There is a part of me that truly loves Christmas shopping. In years past, I’ve had a great time scouring the aisles and the internet for just the right gifts for everyone on my list. I love the idea of expressing my love for family and friends by giving them a well-thought-out gift. However, as time goes by, I find that I get less and less joy from Christmas shopping and gift giving. As my family and extended family accumulate more and more stuff, it gets harder and harder to find a gift that will be appreciated. I cringe at the thought of trying to find the space for more toys, more clothes, and more gadgets in my own already-full house. I have flashbacks of last year’s Christmas, and all the years before it, when the gifts I spent so much time planning, buying, and wrapping earned little more than a momentary flicker of interest from my kids. I wonder – is the time energy I pour into gifts worth it? Should I be preparing for Christmas in a different way?
The short answer is, “yes.” I’ve decided that my typical preparations for Christmas, which center on decorating, buying gifts, wrapping gifts, baking, attending Christmas parties, and planning family get-togethers, don’t really reflect my values (or what I claim to be my values). I want Christmas to be about God. I want it to be about prayer and reflection and thankfulness for the spiritual and material gifts I already have. I want it to be about enjoying my kids and being a role model for them. I want it to be about stillness and silence. I don’t want to have a huge credit card bill to pay off. I don’t want to spend hours trying to figure out what to give everyone, when none of us really needs or even wants for anything. I don’t want to bake a bunch of cookies that no one eats.
But it’s hard to do things differently. Gifts are expected. Prayer is hard. Kids want to eat dinner and go off to do their own thing, not sit around the table together and talk about Jesus. As a parent, spouse, child, sister, niece, and friend, I don’t want to disappoint or neglect anyone. Making Christmas special without gifts takes a lot of thought and effort – at least it seems like it would. Every year, I vow to stop the gift giving, or at least curb it, and every year, pressed for time and overwhelmed by the pressure of creating a new tradition, I end up doing the same things I’ve always done. This year seems dangerously close to going the same way. I’m trying to limit myself to the following:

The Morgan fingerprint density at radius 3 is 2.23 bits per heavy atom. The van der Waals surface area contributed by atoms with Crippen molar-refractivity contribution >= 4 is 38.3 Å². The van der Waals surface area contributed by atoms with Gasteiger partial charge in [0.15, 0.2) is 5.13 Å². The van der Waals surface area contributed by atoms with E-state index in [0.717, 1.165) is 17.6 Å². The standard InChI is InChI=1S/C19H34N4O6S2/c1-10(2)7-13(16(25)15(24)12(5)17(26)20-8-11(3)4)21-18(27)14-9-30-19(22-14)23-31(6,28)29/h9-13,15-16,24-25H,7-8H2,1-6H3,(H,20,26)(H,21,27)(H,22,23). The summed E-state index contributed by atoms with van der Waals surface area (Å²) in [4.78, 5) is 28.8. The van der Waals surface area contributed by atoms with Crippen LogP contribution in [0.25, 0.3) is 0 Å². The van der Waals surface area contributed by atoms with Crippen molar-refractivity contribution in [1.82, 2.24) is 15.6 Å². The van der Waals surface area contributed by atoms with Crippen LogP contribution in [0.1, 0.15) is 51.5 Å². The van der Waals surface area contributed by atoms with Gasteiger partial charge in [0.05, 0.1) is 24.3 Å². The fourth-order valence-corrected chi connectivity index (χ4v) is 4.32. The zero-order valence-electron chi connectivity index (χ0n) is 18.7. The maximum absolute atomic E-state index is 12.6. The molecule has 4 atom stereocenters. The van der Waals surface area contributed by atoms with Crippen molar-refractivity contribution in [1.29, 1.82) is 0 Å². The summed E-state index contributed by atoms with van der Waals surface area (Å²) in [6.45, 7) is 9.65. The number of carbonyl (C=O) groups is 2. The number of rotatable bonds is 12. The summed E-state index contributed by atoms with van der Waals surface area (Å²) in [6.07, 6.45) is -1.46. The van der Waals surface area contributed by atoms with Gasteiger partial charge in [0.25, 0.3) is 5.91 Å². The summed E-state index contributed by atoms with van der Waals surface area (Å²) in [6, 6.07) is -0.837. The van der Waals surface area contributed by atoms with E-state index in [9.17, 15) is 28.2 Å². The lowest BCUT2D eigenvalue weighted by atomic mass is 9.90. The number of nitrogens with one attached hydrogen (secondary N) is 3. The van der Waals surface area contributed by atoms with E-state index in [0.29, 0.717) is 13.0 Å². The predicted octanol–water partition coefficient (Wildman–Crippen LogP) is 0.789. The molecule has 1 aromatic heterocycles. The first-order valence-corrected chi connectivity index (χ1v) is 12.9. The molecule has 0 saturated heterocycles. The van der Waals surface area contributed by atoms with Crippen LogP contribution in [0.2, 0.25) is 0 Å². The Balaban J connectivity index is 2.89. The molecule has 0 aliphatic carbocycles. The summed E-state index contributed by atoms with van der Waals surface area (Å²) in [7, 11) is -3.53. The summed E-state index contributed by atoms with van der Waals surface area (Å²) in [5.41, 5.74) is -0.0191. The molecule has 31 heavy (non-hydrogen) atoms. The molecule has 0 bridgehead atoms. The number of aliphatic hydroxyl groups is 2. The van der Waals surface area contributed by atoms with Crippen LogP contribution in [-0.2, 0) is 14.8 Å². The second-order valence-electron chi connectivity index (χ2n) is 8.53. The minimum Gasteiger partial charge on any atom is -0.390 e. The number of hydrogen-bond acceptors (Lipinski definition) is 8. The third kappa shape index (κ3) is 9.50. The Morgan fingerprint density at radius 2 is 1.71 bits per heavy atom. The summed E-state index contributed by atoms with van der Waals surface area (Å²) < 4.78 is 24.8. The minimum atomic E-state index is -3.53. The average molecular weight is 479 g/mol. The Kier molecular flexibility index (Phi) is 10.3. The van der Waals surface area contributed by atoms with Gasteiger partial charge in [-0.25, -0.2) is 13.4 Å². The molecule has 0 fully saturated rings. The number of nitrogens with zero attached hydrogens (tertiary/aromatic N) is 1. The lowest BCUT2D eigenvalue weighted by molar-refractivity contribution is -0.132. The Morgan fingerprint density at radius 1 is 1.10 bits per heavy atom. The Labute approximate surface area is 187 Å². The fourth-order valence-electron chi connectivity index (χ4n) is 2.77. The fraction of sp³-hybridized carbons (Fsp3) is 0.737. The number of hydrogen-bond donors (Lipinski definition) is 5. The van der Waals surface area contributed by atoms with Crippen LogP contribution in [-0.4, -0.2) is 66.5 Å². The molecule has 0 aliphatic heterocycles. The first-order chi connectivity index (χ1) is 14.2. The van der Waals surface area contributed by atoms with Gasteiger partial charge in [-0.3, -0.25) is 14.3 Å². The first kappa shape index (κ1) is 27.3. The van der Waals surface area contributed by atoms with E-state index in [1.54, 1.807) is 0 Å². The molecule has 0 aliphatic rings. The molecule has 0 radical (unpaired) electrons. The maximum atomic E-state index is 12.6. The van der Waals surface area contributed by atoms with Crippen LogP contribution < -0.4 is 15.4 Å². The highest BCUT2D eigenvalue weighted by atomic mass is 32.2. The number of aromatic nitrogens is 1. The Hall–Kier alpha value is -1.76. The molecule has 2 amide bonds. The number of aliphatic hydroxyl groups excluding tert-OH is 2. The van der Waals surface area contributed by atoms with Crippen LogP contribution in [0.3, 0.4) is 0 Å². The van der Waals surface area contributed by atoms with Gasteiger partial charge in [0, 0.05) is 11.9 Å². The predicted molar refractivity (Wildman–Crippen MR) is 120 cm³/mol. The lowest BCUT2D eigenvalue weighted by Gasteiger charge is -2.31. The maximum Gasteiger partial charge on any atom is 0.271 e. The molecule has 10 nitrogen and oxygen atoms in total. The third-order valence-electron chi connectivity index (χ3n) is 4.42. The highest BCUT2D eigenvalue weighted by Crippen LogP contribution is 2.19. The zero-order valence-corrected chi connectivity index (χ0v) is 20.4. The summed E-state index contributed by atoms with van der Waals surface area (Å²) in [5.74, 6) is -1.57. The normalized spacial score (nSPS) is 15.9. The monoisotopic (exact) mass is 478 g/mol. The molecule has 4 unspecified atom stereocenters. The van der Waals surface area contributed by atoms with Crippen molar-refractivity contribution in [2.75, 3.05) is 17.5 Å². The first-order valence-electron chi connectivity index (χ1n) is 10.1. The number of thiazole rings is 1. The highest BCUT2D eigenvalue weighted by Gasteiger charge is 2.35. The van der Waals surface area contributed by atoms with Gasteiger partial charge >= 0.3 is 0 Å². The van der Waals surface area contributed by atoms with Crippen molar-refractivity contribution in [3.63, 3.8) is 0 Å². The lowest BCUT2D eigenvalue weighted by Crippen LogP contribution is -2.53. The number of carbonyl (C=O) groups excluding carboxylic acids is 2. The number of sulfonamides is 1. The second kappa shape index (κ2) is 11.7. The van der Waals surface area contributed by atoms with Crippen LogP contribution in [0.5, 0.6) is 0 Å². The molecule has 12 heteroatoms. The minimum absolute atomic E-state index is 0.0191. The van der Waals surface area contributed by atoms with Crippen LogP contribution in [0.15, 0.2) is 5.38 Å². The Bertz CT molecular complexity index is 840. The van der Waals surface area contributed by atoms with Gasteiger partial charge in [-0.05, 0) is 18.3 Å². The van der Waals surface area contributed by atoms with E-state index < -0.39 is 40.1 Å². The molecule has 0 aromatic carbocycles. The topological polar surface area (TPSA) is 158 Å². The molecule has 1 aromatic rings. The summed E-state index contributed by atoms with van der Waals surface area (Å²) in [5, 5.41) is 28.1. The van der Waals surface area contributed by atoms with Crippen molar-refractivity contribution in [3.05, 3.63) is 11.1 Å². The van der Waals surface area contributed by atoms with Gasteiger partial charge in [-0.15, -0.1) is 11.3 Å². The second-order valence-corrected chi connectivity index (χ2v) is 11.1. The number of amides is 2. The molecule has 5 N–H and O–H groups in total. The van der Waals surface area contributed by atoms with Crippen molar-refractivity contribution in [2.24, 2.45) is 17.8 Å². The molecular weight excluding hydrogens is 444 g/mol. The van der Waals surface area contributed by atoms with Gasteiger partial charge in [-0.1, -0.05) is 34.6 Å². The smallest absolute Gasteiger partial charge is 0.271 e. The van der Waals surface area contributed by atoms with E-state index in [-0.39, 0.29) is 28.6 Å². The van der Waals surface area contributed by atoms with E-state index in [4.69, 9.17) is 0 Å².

- No new Christmas decorations.
- One cookie and candy baking session, the products of which will go to a nursing home.
- $20 per child limit for gifts, plus candy for stockings (and $50 per adult child). We were originally thinking of doing a 2-day, 2-night mini-vacation as well, but my husband is not too keen on this idea (mainly because of the 2-year-old and newborn). I’m trying to sell him on a 1-day, 1-night vacation instead…especially now that I’ve already mentioned the idea to the older kids (why did I do that?).
- 2-3 fun holiday activities & volunteer work with the cousins instead of buying each other gifts.
- Handmade gifts for adult family members.
- Usea Jesse tree and Advent calendar for dinnertime devotions. Attempt to do this every single evening from the end of November through Christmas.
- Start a daily prayer routine for myself (again) and actually stick to it this time.
I’ve spent my $20 per child limit already and am already feeling pressured to buy more. $20 isn’t much in today’s world, especially when my kids’ wish lists include stuff like “iPhone” (hundreds of dollars? I don’t even know the exact cost) and “Hatchimal” ($50+). Our mini-vacation, even at 1 day and 1 night, will probably cost $500. Is that worth it? I love the idea of creating lifelong memories, but could I be creative and create them at home instead? I have some great ideas for new traditions (like the Jesse tree) but I know I’ll be tempted to forget about them because of the extra time and energy they’ll take, and my children’s utter lack of enthusiasm for that kind of stuff.
I would love to experience real spiritual growth this Advent and Christmas season. I would love even more to see it in my kids. I would love to be an encouragement to other moms who want to celebrate the Christmas of Mary, Joseph, and Jesus, rather than the Christmas of Santa, Rudolph, and Wal-Mart. I think we all tend to get caught up in doing more and decorating more and buying more because, no matter what we do, we never quite feel satisfied. We assume the Perfect Christmas is out there, we just haven’t created (or purchased) it yet. Maybe if we bought another tree, or took a ski trip, or finally found that perfect gift. Maybe next year. In Practical Theology, Peter Kreeft’s condensed guide to St. Thomas Aquinas’s Summa Theologiae, Kreeft says this:
“There is a mystery about our desires: they have no limit! We are never totally and absolutely satisfied. Why? Because they are about God.”
Only God can satisfy our desires, because God is what we need – and He’s the only thing we need. He gave us our desires to lead us to Him, not to the perfect Christmas. No amount of decorating, gift-giving, or even family memory-making we do will ever make us truly happy during the Christmas season, or any other. Let’s decide together to let go of our vision for the perfect tree, the perfect gifts, the perfect celebration. Let’s stop caring what everyone else is doing and accept that, from the outside, it will appear that they’re doing Christmas better than we are. Let’s stop assuming that our kids will be devastated or scarred for life if they don’t get “enough” presents. Instead, let’s give ourselves a different kind of gift: the time and energy to build relationships – with our families, and with Jesus, through prayer.
Are you doing something different this Christmas? Share with us in the comments!